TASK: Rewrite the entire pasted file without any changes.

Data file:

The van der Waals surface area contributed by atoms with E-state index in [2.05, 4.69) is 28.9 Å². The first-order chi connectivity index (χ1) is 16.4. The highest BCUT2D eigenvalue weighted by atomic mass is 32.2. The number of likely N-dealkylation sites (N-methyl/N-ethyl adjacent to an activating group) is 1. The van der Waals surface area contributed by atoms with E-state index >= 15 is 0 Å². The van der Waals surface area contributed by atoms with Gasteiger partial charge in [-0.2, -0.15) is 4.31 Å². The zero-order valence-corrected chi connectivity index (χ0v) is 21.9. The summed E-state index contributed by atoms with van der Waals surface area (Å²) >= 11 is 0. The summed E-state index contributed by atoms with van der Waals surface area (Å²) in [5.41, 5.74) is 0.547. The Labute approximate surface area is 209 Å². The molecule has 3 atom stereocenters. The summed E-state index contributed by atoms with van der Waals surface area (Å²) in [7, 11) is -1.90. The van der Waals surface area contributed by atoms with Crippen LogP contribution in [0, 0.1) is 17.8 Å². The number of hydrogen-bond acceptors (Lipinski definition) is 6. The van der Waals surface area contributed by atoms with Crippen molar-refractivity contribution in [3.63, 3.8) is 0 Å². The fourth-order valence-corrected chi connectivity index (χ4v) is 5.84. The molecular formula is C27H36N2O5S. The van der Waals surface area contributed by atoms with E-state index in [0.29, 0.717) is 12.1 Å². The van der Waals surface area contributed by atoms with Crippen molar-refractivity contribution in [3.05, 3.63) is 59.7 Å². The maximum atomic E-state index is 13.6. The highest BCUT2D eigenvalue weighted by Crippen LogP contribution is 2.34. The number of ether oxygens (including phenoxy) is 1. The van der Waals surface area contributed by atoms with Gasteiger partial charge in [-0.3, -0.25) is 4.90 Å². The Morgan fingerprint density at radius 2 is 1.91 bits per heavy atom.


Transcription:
The van der Waals surface area contributed by atoms with E-state index in [2.05, 4.69) is 28.9 Å². The first-order chi connectivity index (χ1) is 16.4. The highest BCUT2D eigenvalue weighted by atomic mass is 32.2. The number of likely N-dealkylation sites (N-methyl/N-ethyl adjacent to an activating group) is 1. The van der Waals surface area contributed by atoms with E-state index >= 15 is 0 Å². The van der Waals surface area contributed by atoms with Gasteiger partial charge in [-0.2, -0.15) is 4.31 Å². The zero-order valence-corrected chi connectivity index (χ0v) is 21.9. The summed E-state index contributed by atoms with van der Waals surface area (Å²) >= 11 is 0. The summed E-state index contributed by atoms with van der Waals surface area (Å²) in [5.41, 5.74) is 0.547. The Labute approximate surface area is 209 Å². The molecule has 3 atom stereocenters. The summed E-state index contributed by atoms with van der Waals surface area (Å²) in [7, 11) is -1.90. The van der Waals surface area contributed by atoms with Crippen LogP contribution in [0, 0.1) is 17.8 Å². The number of hydrogen-bond acceptors (Lipinski definition) is 6. The van der Waals surface area contributed by atoms with Crippen molar-refractivity contribution in [3.63, 3.8) is 0 Å². The fourth-order valence-corrected chi connectivity index (χ4v) is 5.84. The molecular formula is C27H36N2O5S. The van der Waals surface area contributed by atoms with E-state index in [0.29, 0.717) is 12.1 Å². The van der Waals surface area contributed by atoms with Crippen molar-refractivity contribution in [3.05, 3.63) is 59.7 Å². The maximum atomic E-state index is 13.6. The highest BCUT2D eigenvalue weighted by Crippen LogP contribution is 2.34. The number of ether oxygens (including phenoxy) is 1. The van der Waals surface area contributed by atoms with Gasteiger partial charge in [-0.3, -0.25) is 4.90 Å². The Morgan fingerprint density at radius 2 is 1.91 bits per heavy atom.